Kyrgyzstan Bike-Packing Day 18 & 19: R&R
Sadly, the guest house has a group coming in tonight and is fully booked. We would’ve preferred to stay put, but after breakfast, we load up and head for the closest coffee shop to discuss our options.
A few coffees and cakes later, we follow Bookings.com to the Hillside Hotel – it’s really quite swanky, but the hosts entirely lack people skills (or maybe it’s just a language thing).
We make use of the lounge and the Wi-Fi and by 16h30 we are starving and ready for dinner. We follow TripAdvisor to The Lighthouse Café, where we spend the next 4 hours hooked into their Wi-Fi and eating and drinking our way up and down the menu, all washed down with Gin & Tonic and Margaritas. The ride back up the hill to the guest house is a little wobbly…
We debate whether we should leave our bikes under cover for the night “Nah, it’s not gonna rain”, we leave them out. Of course, it pours all night! In my dreams I vaguely register concern about my cockpit, which houses the USB port. (I usually cover it with a plastic bag at night, just to be safe), but hey, I guess it must be designed to withstand weather. I return to my slumber.
The plan is to be on our way to Issyk Kul Lake in the morning, but at breakfast Kati looks at the weather report- 12% chance of rain. To me it looks like a perfect traveling day – lightly overcast and cool. I am feeling recharged and keen to hit the road again, but my traveling companions are wary of the slightest hint of rain. They’re keen to stay put another day. It’s a democracy, so I have no choice but to change my mindset and embrace the notion of some more R&R.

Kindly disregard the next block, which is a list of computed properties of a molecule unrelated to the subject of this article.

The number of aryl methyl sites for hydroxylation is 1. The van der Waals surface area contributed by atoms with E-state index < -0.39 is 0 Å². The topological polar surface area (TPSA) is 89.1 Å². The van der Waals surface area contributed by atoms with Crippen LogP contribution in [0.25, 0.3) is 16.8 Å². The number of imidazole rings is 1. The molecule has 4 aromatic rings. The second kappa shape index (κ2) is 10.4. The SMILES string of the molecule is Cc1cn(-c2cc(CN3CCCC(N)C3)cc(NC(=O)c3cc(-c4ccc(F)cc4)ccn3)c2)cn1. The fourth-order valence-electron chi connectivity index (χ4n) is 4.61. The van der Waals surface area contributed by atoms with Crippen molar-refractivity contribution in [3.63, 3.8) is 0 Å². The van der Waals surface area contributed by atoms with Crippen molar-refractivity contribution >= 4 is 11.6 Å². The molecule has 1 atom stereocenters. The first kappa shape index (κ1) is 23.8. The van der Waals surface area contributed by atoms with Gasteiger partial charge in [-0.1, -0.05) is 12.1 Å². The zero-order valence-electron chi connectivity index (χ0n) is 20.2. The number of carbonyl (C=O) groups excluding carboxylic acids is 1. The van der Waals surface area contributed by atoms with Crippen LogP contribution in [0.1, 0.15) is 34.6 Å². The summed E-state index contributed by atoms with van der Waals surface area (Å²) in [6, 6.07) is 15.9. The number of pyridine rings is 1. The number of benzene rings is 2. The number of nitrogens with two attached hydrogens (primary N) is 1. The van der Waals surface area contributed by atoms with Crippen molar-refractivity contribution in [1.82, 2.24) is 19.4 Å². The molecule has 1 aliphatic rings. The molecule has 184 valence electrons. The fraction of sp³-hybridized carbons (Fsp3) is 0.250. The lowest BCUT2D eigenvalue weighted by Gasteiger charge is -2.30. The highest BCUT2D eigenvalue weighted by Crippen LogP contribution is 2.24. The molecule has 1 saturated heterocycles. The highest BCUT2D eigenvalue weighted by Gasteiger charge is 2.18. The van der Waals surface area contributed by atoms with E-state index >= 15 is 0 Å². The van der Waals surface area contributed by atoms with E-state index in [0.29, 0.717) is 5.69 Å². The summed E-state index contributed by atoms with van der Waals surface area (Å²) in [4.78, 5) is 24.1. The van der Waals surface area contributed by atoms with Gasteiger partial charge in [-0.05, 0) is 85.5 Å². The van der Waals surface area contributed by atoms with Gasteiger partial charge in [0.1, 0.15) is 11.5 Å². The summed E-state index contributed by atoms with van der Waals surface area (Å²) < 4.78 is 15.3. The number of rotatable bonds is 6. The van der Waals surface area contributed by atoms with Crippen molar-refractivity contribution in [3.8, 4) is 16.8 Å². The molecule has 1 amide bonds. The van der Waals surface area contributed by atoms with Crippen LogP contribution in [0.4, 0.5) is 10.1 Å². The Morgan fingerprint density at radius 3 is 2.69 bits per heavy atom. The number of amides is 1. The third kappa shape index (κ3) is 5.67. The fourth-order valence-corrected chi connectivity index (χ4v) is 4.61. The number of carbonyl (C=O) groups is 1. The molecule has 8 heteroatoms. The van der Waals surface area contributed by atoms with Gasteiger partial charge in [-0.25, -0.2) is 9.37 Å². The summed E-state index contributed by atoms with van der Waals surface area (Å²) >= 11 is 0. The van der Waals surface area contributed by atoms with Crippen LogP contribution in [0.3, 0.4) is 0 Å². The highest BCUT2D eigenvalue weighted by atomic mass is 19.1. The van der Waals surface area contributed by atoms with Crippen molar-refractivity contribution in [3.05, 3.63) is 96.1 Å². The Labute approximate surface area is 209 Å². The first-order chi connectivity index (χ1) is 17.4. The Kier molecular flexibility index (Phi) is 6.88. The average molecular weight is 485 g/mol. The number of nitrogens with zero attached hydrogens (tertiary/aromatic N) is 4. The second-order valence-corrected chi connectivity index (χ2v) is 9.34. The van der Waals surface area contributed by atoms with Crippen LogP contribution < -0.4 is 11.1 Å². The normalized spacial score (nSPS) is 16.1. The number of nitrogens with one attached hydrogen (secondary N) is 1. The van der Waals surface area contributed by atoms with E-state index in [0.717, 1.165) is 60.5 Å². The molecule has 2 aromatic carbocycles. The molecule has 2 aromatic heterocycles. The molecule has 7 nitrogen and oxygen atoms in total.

We meander through the many parks, admiring the flower beds and elaborate statues, visit the tourist info office and do the rounds of coffee shops, where we chat to fellow travellers (Karakol is a hub for tourists, who are attracted to the few spots serving good coffee, like bees to a honey pot). It is interesting to compare the price of a cappuccino (120 Som, approx. R25), to the price of the piled plates of food advertised at the local restaurant opposite @ 80 – 100 Som a plate.
We eventually land back at The Lighthouse at 13h30, where we dig in and stay put for the rest of the day. We start with salads, panini and Sea buckthorn juice – apparently a superfood made from berries picked near the lake. (We not that wild about it), then proceed to waffles, banana cake and cheesecake.
A short break for the sake of decency and then we order a series of dishes in succession: mushroom soup with garlic bread, fried trout with chips, crispy chicken with chips, honey chicken with chips, teriyaki chicken with vegetables, vitamin salad, etc, etc. All this spread out over about 6 hours. This time we wash it down with delicious French wine, while Steve indulges his passion for coffee with cappuccino after cappuccino.
When we signal for the bill at 20h30, the waitress brings the menu. “No”, we laugh “believe it or not, we are actually done. We want the final tab”. We’ve been feasting for hours and the total comes to 4758 Som, including 10% tip. Ridiculous! We add on another 10% to make at R1000 and bid our fond Farewells.
As we weave our merry way home, we reflect on how wonderful & affordable this country is. I wax poetic: “If the shit hits the fan, let’s move to Kyrgyzstan. We can rent the Hout Bay and come here to stay…”
We are joyously satiated and I think we really are fully caught up now and have more than compensated for our days of deprivation in the mountains!